Last week I wrote about the greenhouse mafia in Australia. This week, Clive Hamilton has named the “dirty dozen”, the twelve people who have worked together to mislead Australians about climate change. The Age reports:
Speaking at the Australia-New Zealand Climate Change and Business Conference yesterday, Dr Clive Hamilton dubbed the group – including Prime Minister John Howard, businessman Hugh Morgan and The Australian’s editor-in-chief, Chris Mitchell – “the dirty dozen”.
Dr Hamilton is the executive director of the Australia Institute and was invited to the conference in Adelaide to deliver a speech titled “The state of the debate over climate change in Australia”.
Nominating 11 men and one woman, Dr Hamilton accused the group of doing “more than all others over the past decade to prevent any effective action to reduce Australia’s burgeoning greenhouse gas emissions”.
“I hope that in 50 years’ time as Australians swelter in debilitating heatwaves, battle fierce bushfires, fight over dwindling water resources, lament the loss of unique species and tell stories recalling the wonders of the Great Barrier Reef, they will be reminded of the names of those who refused to act in the face of overwhelming evidence of what lay ahead.”
The full speech goes into details of the activities of the dirty dozen. For example:
Chris Mitchell. As editor-in-chief at The Australian, and before that at the Courier Mail, Mitchell has adopted an aggressive stance against anyone arguing that climate change is a problem. Not only have the opinion pages of The Australian provided unlimited space for all of the anti-greenhouse crazies but the news pages have regularly been turned over to anti-greenhouse propaganda. As an illustration of how news values now take second place to ideology, The Australian in January ran an anonymous anti-greenhouse news story – note, not an opinion piece – by someone identified as a ‘special correspondent’ employed by the fossil fuel lobby.
The “story” is the usual collection of misleading and outright false claims. For example,
Most of the accepted warming from greenhouse gases in our atmosphere comes from water vapour, not carbon dioxide, and even then only a very small proportion of CO2 in the atmosphere comes from human activity.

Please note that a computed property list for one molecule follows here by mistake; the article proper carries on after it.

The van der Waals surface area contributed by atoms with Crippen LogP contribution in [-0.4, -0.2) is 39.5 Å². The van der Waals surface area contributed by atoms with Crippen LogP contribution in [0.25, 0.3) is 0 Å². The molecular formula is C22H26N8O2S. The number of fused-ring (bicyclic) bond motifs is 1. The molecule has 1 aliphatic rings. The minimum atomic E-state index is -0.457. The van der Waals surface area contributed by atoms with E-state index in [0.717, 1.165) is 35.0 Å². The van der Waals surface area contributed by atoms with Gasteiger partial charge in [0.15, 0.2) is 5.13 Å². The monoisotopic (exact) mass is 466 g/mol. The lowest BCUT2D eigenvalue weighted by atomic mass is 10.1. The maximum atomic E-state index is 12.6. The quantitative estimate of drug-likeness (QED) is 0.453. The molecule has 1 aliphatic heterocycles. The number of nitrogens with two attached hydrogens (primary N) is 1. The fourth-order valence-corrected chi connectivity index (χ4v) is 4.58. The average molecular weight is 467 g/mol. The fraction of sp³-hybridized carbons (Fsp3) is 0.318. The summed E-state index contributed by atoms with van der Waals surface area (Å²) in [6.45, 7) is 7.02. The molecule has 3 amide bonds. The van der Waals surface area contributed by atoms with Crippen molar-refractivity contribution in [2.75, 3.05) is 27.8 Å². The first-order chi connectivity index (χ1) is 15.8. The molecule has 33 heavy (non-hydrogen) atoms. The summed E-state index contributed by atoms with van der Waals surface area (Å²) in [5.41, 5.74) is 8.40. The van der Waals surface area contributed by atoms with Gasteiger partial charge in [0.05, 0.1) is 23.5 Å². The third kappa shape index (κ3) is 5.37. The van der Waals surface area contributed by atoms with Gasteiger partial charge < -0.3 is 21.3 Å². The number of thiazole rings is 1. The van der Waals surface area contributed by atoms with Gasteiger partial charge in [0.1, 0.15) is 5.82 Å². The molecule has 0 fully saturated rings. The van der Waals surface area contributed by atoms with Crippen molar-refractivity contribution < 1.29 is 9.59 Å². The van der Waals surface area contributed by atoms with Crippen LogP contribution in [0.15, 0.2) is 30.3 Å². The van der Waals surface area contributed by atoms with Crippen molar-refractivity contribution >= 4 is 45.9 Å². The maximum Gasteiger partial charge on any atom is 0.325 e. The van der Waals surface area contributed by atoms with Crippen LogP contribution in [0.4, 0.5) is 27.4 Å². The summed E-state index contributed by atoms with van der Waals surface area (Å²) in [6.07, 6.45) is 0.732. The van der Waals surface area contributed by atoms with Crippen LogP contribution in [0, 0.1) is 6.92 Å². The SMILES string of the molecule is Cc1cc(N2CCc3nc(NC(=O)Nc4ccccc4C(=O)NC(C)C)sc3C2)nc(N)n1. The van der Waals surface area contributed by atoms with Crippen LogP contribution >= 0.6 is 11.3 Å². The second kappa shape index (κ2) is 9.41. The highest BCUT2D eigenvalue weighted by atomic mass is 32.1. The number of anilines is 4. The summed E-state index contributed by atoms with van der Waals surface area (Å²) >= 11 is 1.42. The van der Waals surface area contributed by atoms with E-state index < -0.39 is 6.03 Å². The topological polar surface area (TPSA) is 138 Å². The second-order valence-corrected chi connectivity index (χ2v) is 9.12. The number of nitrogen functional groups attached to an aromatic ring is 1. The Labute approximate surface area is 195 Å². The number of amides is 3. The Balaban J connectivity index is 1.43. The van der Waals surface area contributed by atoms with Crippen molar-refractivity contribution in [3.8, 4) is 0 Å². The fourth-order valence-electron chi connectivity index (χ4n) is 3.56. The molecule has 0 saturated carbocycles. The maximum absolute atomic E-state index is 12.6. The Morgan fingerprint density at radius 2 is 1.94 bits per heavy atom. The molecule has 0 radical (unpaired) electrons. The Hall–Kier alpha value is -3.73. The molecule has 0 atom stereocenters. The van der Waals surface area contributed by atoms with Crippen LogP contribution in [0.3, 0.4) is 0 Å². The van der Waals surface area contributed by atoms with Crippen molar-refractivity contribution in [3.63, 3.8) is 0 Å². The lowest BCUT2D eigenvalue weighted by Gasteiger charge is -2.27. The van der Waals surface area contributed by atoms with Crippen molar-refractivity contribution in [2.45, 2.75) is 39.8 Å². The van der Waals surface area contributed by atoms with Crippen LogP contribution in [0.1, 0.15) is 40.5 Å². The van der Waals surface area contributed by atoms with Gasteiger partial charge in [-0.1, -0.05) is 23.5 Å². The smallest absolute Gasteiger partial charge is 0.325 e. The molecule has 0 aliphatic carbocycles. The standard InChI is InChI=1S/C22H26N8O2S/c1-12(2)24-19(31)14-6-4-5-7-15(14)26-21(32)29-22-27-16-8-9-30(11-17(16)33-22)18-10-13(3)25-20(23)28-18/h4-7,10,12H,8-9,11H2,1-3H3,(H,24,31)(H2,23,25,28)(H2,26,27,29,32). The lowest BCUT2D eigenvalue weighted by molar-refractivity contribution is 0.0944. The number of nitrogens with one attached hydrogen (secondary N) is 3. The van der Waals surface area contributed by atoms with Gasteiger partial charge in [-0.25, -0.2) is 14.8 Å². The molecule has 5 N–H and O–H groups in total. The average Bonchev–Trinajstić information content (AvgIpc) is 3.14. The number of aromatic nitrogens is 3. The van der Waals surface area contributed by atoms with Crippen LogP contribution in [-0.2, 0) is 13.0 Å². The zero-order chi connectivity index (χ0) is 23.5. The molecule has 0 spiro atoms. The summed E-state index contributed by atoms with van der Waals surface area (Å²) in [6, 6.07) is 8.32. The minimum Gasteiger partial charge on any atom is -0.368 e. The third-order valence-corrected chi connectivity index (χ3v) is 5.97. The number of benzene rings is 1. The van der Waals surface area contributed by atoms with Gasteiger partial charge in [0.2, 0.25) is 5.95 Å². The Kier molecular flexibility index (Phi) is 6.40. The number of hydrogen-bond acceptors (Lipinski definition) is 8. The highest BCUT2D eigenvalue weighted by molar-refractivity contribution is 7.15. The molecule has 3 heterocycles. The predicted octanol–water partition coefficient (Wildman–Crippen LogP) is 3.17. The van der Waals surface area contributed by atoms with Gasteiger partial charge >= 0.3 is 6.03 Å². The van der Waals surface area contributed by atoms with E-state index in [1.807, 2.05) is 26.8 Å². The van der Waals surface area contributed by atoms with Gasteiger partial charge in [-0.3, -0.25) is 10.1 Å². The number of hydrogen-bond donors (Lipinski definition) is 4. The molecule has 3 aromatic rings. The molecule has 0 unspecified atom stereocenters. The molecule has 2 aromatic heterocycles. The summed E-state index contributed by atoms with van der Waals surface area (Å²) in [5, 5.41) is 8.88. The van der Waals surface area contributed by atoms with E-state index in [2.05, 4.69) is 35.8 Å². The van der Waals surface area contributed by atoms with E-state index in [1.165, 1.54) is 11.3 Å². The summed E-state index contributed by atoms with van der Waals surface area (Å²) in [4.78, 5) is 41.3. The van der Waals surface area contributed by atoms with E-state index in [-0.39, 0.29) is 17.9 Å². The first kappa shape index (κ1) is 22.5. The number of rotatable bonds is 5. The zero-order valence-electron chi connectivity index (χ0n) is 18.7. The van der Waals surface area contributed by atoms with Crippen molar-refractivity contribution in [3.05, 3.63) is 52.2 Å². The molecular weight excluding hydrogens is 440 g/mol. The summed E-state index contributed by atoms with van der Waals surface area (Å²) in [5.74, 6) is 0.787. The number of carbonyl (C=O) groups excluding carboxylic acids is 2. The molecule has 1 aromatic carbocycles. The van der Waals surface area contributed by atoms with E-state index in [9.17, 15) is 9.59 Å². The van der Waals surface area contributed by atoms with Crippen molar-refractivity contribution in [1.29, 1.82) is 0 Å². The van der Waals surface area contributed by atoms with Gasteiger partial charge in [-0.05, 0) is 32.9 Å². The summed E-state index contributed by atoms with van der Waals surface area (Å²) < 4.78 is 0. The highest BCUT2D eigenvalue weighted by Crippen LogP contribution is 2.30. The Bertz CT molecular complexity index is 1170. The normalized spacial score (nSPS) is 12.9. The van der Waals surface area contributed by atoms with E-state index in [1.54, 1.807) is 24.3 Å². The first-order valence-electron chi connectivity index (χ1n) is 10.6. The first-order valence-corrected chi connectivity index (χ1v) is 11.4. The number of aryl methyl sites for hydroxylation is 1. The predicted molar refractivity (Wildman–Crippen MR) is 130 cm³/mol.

Water vapour is the biggest contributor to the natural greenhouse effect, but the natural greenhouse gives us 33°C of warming, so even a relatively small increase makes a big difference to climate. And human activities have increased atmospheric CO2 from from 280 ppm to 380 ppm, which is not a small proportion.
The special correspondent also poses these questions:
first, is there conclusive evidence of anthropogenic climate change; second, if there is what is causing it;
What could cause anthropogenic climate change? Tough question. Maybe Mr Dictionary could help.
Wayne Sanderson comments:
Clive Hamilton is entirely right about the editor-in-chief of The Australian Chris Mitchell – he is biased on the issue of climate change, and has run a campaign of denial against it. (Mitchell is a right-wing social engineer on other issues, but that is another story for another day.) Hamilton has named Mitchell as being one of a “dirty dozen” who have misled the public on climate change (link below). I worked for Chris Mitchell when he edited The Courier-Mail, and apart from what I personally observed, was told by two roundsmen at the paper that Mitchell had told them not to bother submitting stories about climate change – they wouldn’t get a run. …
Along with their pro-war stance on Iraq, climate change has been the other great intellectual failure by conservative columnists and commentators – will they finally show some intellectual courage and acknowledge their failures? Will they resign for getting two such major issues so comprehensively wrong? Why do opinion page editors continue to publish twaddle from people whose credibility has been so shot to pieces? Both of these issues have been disastrous failures for Australian journalism. The real tragedy for the “profession” is that it is unlikely to do anything about it – a measure of the extent to which it has lost its way – and that these towering failures will continue to be given space to peddle their nonsense.